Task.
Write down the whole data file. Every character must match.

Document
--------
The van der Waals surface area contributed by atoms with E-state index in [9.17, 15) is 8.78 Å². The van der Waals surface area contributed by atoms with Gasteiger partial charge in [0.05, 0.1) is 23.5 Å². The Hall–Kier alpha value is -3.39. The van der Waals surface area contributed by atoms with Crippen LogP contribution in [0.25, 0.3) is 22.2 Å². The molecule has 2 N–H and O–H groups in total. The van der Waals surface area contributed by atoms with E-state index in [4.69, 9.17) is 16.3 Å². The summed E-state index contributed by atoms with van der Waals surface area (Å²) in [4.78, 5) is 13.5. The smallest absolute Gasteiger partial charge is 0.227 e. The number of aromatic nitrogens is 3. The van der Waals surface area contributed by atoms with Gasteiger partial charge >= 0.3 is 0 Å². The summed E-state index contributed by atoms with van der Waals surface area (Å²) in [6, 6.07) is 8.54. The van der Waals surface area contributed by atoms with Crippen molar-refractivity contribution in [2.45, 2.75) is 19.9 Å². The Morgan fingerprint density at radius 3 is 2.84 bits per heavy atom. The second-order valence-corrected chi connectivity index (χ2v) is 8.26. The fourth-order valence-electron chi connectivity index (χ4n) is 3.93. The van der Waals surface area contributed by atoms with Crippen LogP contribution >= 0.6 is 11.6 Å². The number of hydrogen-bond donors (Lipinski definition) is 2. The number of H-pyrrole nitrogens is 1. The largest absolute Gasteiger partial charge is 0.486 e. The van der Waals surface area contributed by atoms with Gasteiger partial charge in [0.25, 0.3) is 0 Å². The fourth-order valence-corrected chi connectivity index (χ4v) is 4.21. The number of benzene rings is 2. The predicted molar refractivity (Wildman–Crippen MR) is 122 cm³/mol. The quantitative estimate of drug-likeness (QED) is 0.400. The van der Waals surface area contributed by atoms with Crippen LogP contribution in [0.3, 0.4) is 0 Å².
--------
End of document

The van der Waals surface area contributed by atoms with E-state index in [9.17, 15) is 8.78 Å². The van der Waals surface area contributed by atoms with Gasteiger partial charge in [0.05, 0.1) is 23.5 Å². The Hall–Kier alpha value is -3.39. The van der Waals surface area contributed by atoms with Crippen LogP contribution in [0.25, 0.3) is 22.2 Å². The molecule has 2 N–H and O–H groups in total. The van der Waals surface area contributed by atoms with E-state index in [4.69, 9.17) is 16.3 Å². The summed E-state index contributed by atoms with van der Waals surface area (Å²) in [4.78, 5) is 13.5. The smallest absolute Gasteiger partial charge is 0.227 e. The number of aromatic nitrogens is 3. The van der Waals surface area contributed by atoms with Gasteiger partial charge >= 0.3 is 0 Å². The summed E-state index contributed by atoms with van der Waals surface area (Å²) in [6, 6.07) is 8.54. The van der Waals surface area contributed by atoms with Crippen molar-refractivity contribution in [2.45, 2.75) is 19.9 Å². The Morgan fingerprint density at radius 3 is 2.84 bits per heavy atom. The second-order valence-corrected chi connectivity index (χ2v) is 8.26. The fourth-order valence-electron chi connectivity index (χ4n) is 3.93. The van der Waals surface area contributed by atoms with Crippen LogP contribution >= 0.6 is 11.6 Å². The number of hydrogen-bond donors (Lipinski definition) is 2. The number of H-pyrrole nitrogens is 1. The largest absolute Gasteiger partial charge is 0.486 e. The van der Waals surface area contributed by atoms with Gasteiger partial charge in [0.25, 0.3) is 0 Å². The fourth-order valence-corrected chi connectivity index (χ4v) is 4.21. The number of benzene rings is 2. The predicted molar refractivity (Wildman–Crippen MR) is 122 cm³/mol. The quantitative estimate of drug-likeness (QED) is 0.400. The van der Waals surface area contributed by atoms with Crippen LogP contribution in [0.3, 0.4) is 0 Å².